Saccharomyces uvarum (lager yeast) Prefers cooler temperatures and will flocculate at the bottom of the beer (~5C)

Yeast Fermentation catalyst

Water 3 main concerns Flavor of water Nutrients for yeast Can t use distilled water

pH effects how well enzymes make maltose Keep mash pH 5-5.5

Ion concentration important e.g. Ca2+, Mg2+, CO32-

Darker malts lower pH more than lighter malts Areas with water with natural higher pH (e.g. Ireland) produced darker beers than areas with water with lower pH (e.g. Czech Republic)

Water The medium for fermentation

Outline History Ingreedients Barley, Hops, Yeast, Water

Brewing process The processing, and what effects we expect them to have on properties of the final product

Beer characteristics The properties that we observe, and how they were derived from the processing of the ingredients

Conclusion & links for more info

Brewing Process Sugar is extracted from grains Hops are added and wort is boiled Wort is cooled Yeast is added Wort ferments to become beer

Mashing & Lautering Mashing

Malt is soaked in hot water ~155F (~68C) Amylases re-activated starches broken down to sugars Primarily maltose = 2 glucose joined by (1 4) linkage

Proteins also broken down Processing of proteins and starches highly dependent on temperature pH also important for amylase activity

Lautering Grains are rinsed until water comes through clear Extract all ingredients into wort to be boiled

Boil Denatures and inactivates amylases Breakdown of starches halted Most proteins coagulate and settle out and can be removed Hot break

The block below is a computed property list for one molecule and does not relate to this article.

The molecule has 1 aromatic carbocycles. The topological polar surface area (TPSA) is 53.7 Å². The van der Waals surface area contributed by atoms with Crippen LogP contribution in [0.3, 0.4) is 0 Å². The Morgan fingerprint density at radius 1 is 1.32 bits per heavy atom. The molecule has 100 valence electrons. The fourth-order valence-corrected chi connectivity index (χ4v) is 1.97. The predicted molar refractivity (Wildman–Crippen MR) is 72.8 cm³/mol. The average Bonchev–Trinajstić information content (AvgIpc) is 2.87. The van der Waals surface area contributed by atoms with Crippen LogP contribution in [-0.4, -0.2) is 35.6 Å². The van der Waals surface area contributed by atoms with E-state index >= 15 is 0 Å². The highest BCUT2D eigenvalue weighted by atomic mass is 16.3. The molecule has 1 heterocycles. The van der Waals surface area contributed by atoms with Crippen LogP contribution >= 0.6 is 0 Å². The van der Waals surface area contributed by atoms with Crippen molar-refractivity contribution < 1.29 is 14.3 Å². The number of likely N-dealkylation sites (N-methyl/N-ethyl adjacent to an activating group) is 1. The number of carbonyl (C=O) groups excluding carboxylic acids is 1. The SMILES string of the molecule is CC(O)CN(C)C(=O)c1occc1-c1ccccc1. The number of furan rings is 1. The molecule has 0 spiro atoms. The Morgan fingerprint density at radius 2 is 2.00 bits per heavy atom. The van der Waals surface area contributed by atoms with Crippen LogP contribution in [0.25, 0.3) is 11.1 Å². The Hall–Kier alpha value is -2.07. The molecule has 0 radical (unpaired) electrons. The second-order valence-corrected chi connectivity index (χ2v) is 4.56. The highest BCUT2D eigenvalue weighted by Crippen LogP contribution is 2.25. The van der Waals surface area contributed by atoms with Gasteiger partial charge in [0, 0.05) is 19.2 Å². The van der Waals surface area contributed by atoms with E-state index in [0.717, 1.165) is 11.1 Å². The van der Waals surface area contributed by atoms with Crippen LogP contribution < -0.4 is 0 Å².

Extracts alpha acids and oils from hops Isomerizes alpha acids to isoalpha acids Kills any microbes in the wort Caramelization of sugars

Alpha Acid Isomerization

http://www.scielo.br/scielo.php?pid=S0100-40422000000100019&script=sci_arttext

Pitching Yeast Addition of yeast to allow fermentation Wort must be at proper temperature for yeast to survive and flourish Slightly off temperatures lead to off flavors Far off temperatures lead to stuck fermentation

Oxygen must be kept out Yeast only converts sugars to alcohol and CO2 under anaerobic respiration With oxygen present, aerobic respiration will dominate

Fermentation Yeast absorbs oxygen and sugar, and reproduces asexually When oxygen is used up, reproduction stops and fermentation (anaerobic respiration) begins Each glucose produces two molecules of ethyl alcohol and CO2 C6H12O6 2 CH3CH2OH + 2 CO2 + 118 kJ (2 ATP)

Large amounts of CO2 are produced and must be removed without letting oxygen in Airlock or water bubbler

Fermentation When all fermentable sugars have been consumed, fermentation stops and yeast begins to go dormant Yeast settle out and the beer clarifies This yields a young beer Bad taste and smell High concentrations of diacetyl and other organic byproducts

Conditioning Small amounts of remaining yeast continue to consume byproducts of initial fermentation Conditioning or aging, development of flavor

Packaging Flat beer is packaged (bottle or keg) and must be carbonated Add extra sugar for natural carbonation by fermentation Artificially carbonate from gas source

Outline History Ingreedients Barley, Hops, Yeast, Water

Brewing pro